.NET provides you with the Insert instance method that allows you to insert strings into existing strings. For example, If you have a string “Hello World!”, you can insert the string “Happy ” in the middle to make it “Hello Happy World!”. The following code demonstrates how to use the Insert method.

string str1 = "Hello World!";
string str2 = "Happy ";
string result = str1.Insert(6, str2);

Hello Happy World!

The Insert method accepts two arguments, the first one is the position to where the string will be inserted, and the second one will be the string to be inserted. The position of the string starts with 0 and ends with length – 1. In the string “Hello World!”, we want to insert our new string right after the first space and that would be the position of W as demonstrated below.

H e l l o W o r l d !
0 1 2 3 4 5 6 7 8 9 10 11

The string “Happy ” will now be inserted in that position. Everything after that will be pushed forward. The string “Hello Happy World!” is then produced.

Adding Padding to Strings

We can also use the PadLeft and PadRight methods to add padding to the left and right of the string. For example, let say you want to add a series of space to the left of a string for alignment purposes, you can use the PadLeft method.

string str1 = "Example";
str1 = str1.PadLeft(10);


The PadLeft and PadRight methods accept an argument which will determine the padding to be inserted. As you may have notice, we passed 10 but the padding doesn’t seem to be that long. It only added 3 spaces to the left. To determine the amount of padding, we use the formula (length – padding). The length is the length of the string and the padding is the argument passed to the method. Since the string “Example” has a length of 7 and we passed 10 as the padding, then 10 – 7 = 3 which explains why only have 3 spaces inserted. If we use a padding value which is less than the length, then no padding will be added. We can also see that PadRight also follows the same formula.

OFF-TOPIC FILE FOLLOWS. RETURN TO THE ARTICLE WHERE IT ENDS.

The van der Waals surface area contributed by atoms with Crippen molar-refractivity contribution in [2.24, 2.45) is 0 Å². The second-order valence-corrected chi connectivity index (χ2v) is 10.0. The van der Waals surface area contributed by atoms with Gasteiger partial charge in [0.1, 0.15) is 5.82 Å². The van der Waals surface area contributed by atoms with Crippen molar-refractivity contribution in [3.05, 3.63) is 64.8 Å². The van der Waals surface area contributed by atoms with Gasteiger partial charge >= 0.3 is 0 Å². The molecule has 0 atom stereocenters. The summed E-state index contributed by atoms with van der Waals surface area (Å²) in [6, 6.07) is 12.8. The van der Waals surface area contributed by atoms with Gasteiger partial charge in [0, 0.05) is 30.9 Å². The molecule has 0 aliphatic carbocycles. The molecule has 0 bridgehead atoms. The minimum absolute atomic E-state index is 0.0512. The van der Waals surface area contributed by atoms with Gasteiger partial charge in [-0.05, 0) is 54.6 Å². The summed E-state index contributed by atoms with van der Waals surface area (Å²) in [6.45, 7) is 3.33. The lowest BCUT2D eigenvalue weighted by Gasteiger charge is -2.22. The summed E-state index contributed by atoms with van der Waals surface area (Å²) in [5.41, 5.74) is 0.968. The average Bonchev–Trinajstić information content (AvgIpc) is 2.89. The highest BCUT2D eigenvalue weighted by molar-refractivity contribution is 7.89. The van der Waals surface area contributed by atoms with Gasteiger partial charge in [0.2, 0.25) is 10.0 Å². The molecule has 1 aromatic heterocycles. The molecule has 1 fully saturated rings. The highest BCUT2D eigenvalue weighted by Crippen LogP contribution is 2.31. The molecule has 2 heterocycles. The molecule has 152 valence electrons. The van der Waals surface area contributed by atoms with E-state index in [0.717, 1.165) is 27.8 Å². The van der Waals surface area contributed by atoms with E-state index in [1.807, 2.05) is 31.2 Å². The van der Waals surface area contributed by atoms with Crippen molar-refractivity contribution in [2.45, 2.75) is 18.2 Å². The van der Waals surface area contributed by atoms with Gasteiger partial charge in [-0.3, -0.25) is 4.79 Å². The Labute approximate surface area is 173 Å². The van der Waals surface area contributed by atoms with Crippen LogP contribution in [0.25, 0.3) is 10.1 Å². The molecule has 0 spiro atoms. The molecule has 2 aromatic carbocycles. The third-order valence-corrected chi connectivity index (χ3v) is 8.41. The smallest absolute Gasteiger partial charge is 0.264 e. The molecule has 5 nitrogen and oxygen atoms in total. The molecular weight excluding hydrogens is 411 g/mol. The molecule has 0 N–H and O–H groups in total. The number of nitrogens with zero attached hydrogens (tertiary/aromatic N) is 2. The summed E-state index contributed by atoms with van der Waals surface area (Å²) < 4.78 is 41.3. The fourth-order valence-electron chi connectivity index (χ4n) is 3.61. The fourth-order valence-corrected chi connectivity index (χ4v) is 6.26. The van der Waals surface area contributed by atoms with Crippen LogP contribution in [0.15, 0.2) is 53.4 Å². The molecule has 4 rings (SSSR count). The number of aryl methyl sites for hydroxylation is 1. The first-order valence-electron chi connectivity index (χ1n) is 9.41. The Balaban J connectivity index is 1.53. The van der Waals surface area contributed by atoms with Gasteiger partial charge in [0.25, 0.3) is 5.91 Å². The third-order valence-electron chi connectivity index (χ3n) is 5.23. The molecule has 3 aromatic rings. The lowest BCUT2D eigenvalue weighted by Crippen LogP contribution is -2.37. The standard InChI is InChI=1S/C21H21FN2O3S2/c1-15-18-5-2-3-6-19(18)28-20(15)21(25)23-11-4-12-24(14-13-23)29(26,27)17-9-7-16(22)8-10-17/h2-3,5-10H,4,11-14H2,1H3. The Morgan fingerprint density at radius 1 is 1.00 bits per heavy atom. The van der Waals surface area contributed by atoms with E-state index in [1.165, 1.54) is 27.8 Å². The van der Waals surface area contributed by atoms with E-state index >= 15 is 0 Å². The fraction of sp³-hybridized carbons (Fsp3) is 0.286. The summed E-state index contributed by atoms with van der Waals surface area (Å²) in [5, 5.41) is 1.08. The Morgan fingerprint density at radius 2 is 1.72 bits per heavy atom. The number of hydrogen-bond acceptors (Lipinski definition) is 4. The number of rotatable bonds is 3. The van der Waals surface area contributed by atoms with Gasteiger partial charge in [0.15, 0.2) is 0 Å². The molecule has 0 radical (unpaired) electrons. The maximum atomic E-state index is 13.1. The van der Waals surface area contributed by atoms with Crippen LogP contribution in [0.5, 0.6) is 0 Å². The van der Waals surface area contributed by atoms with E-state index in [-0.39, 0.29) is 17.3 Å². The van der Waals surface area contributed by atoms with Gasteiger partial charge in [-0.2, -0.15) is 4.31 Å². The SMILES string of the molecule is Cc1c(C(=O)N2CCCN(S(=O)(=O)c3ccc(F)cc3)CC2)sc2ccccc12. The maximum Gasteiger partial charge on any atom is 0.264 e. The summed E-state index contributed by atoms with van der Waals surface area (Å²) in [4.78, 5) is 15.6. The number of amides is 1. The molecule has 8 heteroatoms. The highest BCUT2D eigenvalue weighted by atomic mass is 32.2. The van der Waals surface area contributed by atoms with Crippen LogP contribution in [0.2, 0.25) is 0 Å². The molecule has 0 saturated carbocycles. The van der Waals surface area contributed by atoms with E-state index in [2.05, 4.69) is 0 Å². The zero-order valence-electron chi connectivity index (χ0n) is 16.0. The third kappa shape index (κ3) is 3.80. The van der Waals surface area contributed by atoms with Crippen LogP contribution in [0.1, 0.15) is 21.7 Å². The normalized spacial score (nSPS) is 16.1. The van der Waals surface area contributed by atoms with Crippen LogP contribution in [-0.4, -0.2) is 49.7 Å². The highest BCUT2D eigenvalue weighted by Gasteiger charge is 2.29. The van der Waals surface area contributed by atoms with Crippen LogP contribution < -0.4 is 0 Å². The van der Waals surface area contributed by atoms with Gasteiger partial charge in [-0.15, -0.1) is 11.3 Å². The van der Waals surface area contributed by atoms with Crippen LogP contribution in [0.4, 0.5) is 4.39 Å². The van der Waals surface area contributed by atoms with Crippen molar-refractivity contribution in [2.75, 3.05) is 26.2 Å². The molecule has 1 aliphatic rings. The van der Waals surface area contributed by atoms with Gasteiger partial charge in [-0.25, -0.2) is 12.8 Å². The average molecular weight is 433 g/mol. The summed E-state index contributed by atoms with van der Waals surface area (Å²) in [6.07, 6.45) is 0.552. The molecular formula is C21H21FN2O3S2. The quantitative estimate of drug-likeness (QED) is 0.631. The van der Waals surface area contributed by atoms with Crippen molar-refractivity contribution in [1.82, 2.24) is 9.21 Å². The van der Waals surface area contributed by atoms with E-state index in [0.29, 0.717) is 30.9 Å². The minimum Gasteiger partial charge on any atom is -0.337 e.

string str1 = "Example";
str1 = str1.PadRight(10);

Console.WriteLine(str1 + "|");
Example   |

Note that we added the “|” character to demonstrate the padding that was added to the right of the string.

Another version of PadLeft and PadRight accepts a second argument which is the character that will be used as padding. Consider the following example.

string str1 = "Example";
str1 = str1.PadLeft(10, '*');


Adding paddings are useful when you want to output data in tabular format. Consider the following example.

string[,] data = { { "Name", "Gender", "Age" },
                   { "John", "Male", "21" },
                   { "Mark", "Male", "18" },
                   { "Jean", "Female", "18" } };
for (int i = 0; i < data.GetLength(0); i++)
    for (int j = 0; j < data.GetLength(1); j++)
        Console.Write(data[i, j].PadRight(10));

Name      Gender    Age
John      Male      21
Mark      Male      18
Jean      Female    18

We used a multidimensional string array to store our data. The first row of data is the headers. We then used nested for loops to print the data.

Written by compitionpoint

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